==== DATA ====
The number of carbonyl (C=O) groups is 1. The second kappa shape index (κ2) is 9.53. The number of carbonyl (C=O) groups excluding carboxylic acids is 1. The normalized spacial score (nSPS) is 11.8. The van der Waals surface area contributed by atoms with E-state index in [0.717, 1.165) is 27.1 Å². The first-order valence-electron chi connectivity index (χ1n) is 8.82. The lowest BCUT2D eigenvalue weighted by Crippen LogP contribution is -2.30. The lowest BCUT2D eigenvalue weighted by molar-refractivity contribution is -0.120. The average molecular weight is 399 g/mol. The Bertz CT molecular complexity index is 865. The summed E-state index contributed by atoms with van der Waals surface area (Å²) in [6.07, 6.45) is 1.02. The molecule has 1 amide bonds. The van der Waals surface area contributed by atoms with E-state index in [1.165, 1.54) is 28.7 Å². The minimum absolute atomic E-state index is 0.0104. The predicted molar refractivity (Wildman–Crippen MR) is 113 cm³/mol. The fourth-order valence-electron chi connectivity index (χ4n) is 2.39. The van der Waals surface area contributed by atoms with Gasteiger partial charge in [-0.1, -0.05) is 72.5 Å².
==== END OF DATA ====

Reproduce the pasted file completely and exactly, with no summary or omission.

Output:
The number of carbonyl (C=O) groups is 1. The second kappa shape index (κ2) is 9.53. The number of carbonyl (C=O) groups excluding carboxylic acids is 1. The normalized spacial score (nSPS) is 11.8. The van der Waals surface area contributed by atoms with E-state index in [0.717, 1.165) is 27.1 Å². The first-order valence-electron chi connectivity index (χ1n) is 8.82. The lowest BCUT2D eigenvalue weighted by Crippen LogP contribution is -2.30. The lowest BCUT2D eigenvalue weighted by molar-refractivity contribution is -0.120. The average molecular weight is 399 g/mol. The Bertz CT molecular complexity index is 865. The summed E-state index contributed by atoms with van der Waals surface area (Å²) in [6.07, 6.45) is 1.02. The molecule has 1 amide bonds. The van der Waals surface area contributed by atoms with E-state index in [1.165, 1.54) is 28.7 Å². The minimum absolute atomic E-state index is 0.0104. The predicted molar refractivity (Wildman–Crippen MR) is 113 cm³/mol. The fourth-order valence-electron chi connectivity index (χ4n) is 2.39. The van der Waals surface area contributed by atoms with Gasteiger partial charge in [-0.1, -0.05) is 72.5 Å².